Diabetes target is a 'threat to patient safety'

New QOF diabetes targets are posing a threat to patients and need to be reassessed, according to NHS Alliance GMS lead Dr David Jenner.

At the Alliance's spring conference in London last week, Dr Jenner challenged DoH director of primary care Dr David Colin-Thome on the issue.

Asked whether it could be fixed in the current financial year, Dr Colin-Thome said: 'I think the answer is no.'

The 2009/10 QOF reduced the lowest HbA1c target for patients with type-2 diabetes from 7.5 per cent to 7 per cent.

Dr Jenner told GP that diabetologists and others believe the new targets pose a risk to patients, since aggressive hypoglycaemic therapy can lead to hidden hypoglycaemia and, in frail elderly people, falls.

He pointed out that the new QOF targets were not in line with current NICE guidance.

'The QOF target is to have 50 per cent of patients with type-2 diabetes below an HbA1c of 7 per cent,' he said. Such treatment could require the addition of insulin or a dipeptidyl peptidase-IV (DPP-IV) inhibitor to therapy with metformin and sulphonylyureas.

'NICE guidance says you should aim to achieve an HbA1c of 6.5 per cent with metformin and sulphonylyureas and only add insulin or a DPP-IV inhibitor if a patient's HbA1c is over 7.5 per cent,' he said. 'And recent studies have shown the danger of aggressive treatment to lower HbA1c levels, in terms of heart risks.'

Dr Jenner said he wanted to see the QOF re-negotiated in-year to clarify how the target should be approached.

'The guidance doesn't set out which 50 per cent you should get below the target and which you shouldn't,' he said.

Patients deemed unsuitable for aggressive hypoglycaemic therapy should be coded as exceptions, he added.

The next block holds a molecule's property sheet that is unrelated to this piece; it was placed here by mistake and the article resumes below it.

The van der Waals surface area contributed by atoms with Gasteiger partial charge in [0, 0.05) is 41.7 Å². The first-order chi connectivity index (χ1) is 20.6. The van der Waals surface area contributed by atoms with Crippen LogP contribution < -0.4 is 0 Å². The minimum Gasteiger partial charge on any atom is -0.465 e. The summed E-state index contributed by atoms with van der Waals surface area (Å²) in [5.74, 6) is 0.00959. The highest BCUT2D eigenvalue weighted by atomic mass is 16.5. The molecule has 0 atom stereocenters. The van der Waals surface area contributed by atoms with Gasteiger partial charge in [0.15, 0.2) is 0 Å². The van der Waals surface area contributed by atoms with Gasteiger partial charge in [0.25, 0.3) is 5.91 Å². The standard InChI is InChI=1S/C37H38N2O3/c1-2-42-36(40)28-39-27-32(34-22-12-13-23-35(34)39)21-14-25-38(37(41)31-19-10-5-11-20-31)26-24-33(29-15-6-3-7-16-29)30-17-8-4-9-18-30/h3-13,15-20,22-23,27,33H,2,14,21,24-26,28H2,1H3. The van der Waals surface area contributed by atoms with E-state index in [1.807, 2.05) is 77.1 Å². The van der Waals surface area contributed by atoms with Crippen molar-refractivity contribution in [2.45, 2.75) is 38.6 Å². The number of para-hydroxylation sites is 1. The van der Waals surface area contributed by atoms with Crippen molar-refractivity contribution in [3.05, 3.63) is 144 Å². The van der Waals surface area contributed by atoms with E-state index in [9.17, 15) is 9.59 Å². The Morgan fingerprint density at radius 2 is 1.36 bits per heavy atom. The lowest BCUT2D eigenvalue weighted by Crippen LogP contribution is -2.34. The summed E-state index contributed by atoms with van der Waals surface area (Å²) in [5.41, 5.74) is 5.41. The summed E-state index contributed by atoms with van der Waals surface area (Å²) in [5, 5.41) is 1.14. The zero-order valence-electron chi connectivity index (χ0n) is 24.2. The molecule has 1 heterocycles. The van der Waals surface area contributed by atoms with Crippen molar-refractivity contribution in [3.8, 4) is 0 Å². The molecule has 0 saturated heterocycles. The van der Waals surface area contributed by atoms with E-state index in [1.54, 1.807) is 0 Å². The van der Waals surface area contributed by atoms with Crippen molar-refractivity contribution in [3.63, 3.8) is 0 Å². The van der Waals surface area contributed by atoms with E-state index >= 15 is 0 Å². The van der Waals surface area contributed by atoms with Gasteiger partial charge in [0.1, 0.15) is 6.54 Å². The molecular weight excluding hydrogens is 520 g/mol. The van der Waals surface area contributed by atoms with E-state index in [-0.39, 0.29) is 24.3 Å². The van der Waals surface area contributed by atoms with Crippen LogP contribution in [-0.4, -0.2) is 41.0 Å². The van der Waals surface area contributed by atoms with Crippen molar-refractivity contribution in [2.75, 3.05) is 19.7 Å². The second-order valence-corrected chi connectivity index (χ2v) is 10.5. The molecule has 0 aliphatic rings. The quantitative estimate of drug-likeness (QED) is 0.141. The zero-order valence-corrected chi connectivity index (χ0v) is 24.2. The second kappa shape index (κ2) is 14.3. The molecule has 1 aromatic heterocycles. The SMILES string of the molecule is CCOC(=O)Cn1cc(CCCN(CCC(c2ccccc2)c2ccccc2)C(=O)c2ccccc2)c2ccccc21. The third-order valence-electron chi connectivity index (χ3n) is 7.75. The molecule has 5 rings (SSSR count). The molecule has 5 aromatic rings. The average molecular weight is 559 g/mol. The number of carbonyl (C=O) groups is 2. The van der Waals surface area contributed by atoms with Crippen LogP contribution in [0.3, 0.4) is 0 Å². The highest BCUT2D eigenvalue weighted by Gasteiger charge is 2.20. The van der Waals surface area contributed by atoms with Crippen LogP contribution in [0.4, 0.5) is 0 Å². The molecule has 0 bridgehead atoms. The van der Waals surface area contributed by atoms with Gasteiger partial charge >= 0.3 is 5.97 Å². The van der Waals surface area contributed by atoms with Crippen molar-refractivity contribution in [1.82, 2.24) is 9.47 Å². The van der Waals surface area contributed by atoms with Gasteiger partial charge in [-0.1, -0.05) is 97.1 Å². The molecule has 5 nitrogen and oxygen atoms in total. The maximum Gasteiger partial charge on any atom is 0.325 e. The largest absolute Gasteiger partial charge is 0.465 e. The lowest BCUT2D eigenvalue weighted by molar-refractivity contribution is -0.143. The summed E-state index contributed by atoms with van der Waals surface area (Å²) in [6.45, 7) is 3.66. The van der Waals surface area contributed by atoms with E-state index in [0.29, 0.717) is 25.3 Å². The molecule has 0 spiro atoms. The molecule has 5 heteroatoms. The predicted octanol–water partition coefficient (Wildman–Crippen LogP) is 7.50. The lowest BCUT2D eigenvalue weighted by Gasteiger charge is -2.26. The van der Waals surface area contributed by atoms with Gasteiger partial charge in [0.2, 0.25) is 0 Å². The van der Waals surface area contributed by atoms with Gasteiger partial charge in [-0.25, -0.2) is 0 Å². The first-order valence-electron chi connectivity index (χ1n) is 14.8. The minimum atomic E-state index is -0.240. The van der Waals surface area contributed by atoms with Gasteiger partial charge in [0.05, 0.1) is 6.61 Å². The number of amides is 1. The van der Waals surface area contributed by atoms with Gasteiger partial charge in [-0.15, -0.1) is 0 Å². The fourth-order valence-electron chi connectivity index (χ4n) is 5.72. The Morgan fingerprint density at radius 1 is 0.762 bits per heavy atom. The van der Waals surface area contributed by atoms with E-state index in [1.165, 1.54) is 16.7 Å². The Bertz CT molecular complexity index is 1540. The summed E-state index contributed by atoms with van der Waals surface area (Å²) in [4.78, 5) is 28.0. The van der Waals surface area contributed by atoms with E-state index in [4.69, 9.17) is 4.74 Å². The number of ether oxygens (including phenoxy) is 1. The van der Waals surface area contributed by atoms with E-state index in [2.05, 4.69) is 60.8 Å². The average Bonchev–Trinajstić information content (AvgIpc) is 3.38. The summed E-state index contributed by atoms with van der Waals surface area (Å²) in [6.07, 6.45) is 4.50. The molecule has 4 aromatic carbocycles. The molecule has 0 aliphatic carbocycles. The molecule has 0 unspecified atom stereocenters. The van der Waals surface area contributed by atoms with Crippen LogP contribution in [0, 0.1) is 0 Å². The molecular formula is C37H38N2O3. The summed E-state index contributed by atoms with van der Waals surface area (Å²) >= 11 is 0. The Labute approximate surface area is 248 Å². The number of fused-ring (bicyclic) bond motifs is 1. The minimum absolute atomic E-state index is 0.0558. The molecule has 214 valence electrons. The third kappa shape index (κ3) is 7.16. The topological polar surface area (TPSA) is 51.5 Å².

tom.moberly@haymarket.com

Comment below and tell us what you think

Have you registered with us yet?

Register now to enjoy more articles and free email bulletins

Register

Already registered?

Sign in

Follow Us:

Just published

GPs demand 'early warning system' as drug shortages drive up workload

GPs demand 'early warning system' as drug shortages drive up workload

GP leaders have demanded an 'early warning system' to flag up medicine supply problems...

GPs need minimum 3.2% pay rise plus plan to reverse cuts, says BMA

GPs need minimum 3.2% pay rise plus plan to reverse cuts, says BMA

Pay for all doctors should rise by a minimum of 3.2% in 2019/20, the BMA has warned...

Solution to GP workforce crisis must come before NHS reform, MPs told

Solution to GP workforce crisis must come before NHS reform, MPs told

The workforce crisis and underfunding of general practice must be tackled before...

Multimorbidity: The gap between guidelines and the reality in practice

Multimorbidity: The gap between guidelines and the reality in practice

Delivering outcome-focused care to patients with comorbidities is increasingly problematic...

Doctors 'severely let down' by pay review body, warns BMA

Doctors 'severely let down' by pay review body, warns BMA

BMA leaders have demanded changes to the review process that sets GP pay, warning...

GP appointments data reveal year-on-year rise in workload

GP appointments data reveal year-on-year rise in workload

GP practices across England delivered nearly 500,000 more appointments in November...